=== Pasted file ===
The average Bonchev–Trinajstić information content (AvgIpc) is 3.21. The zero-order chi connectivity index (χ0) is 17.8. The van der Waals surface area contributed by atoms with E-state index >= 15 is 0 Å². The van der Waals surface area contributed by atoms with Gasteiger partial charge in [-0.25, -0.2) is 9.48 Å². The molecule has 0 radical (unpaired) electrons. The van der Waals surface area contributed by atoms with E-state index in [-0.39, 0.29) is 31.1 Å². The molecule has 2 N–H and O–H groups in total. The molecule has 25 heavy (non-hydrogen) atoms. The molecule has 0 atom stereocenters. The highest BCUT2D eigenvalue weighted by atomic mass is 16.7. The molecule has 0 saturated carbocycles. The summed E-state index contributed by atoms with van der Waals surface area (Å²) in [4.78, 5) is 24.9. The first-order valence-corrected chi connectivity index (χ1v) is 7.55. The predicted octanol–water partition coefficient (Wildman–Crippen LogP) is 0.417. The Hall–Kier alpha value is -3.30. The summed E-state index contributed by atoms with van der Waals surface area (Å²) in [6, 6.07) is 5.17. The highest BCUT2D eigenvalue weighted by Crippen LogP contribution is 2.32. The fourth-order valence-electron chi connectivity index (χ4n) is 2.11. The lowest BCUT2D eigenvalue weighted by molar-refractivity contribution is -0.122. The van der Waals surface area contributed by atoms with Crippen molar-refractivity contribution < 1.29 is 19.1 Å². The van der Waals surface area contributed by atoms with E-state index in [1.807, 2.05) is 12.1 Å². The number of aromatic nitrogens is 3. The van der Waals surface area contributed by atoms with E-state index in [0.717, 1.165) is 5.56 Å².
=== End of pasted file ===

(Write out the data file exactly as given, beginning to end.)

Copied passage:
The average Bonchev–Trinajstić information content (AvgIpc) is 3.21. The zero-order chi connectivity index (χ0) is 17.8. The van der Waals surface area contributed by atoms with E-state index >= 15 is 0 Å². The van der Waals surface area contributed by atoms with Gasteiger partial charge in [-0.25, -0.2) is 9.48 Å². The molecule has 0 radical (unpaired) electrons. The van der Waals surface area contributed by atoms with E-state index in [-0.39, 0.29) is 31.1 Å². The molecule has 2 N–H and O–H groups in total. The molecule has 25 heavy (non-hydrogen) atoms. The molecule has 0 atom stereocenters. The highest BCUT2D eigenvalue weighted by atomic mass is 16.7. The molecule has 0 saturated carbocycles. The summed E-state index contributed by atoms with van der Waals surface area (Å²) in [4.78, 5) is 24.9. The first-order valence-corrected chi connectivity index (χ1v) is 7.55. The predicted octanol–water partition coefficient (Wildman–Crippen LogP) is 0.417. The Hall–Kier alpha value is -3.30. The summed E-state index contributed by atoms with van der Waals surface area (Å²) in [6, 6.07) is 5.17. The highest BCUT2D eigenvalue weighted by Crippen LogP contribution is 2.32. The fourth-order valence-electron chi connectivity index (χ4n) is 2.11. The lowest BCUT2D eigenvalue weighted by molar-refractivity contribution is -0.122. The van der Waals surface area contributed by atoms with Crippen molar-refractivity contribution < 1.29 is 19.1 Å². The van der Waals surface area contributed by atoms with E-state index in [1.807, 2.05) is 12.1 Å². The number of aromatic nitrogens is 3. The van der Waals surface area contributed by atoms with E-state index in [0.717, 1.165) is 5.56 Å².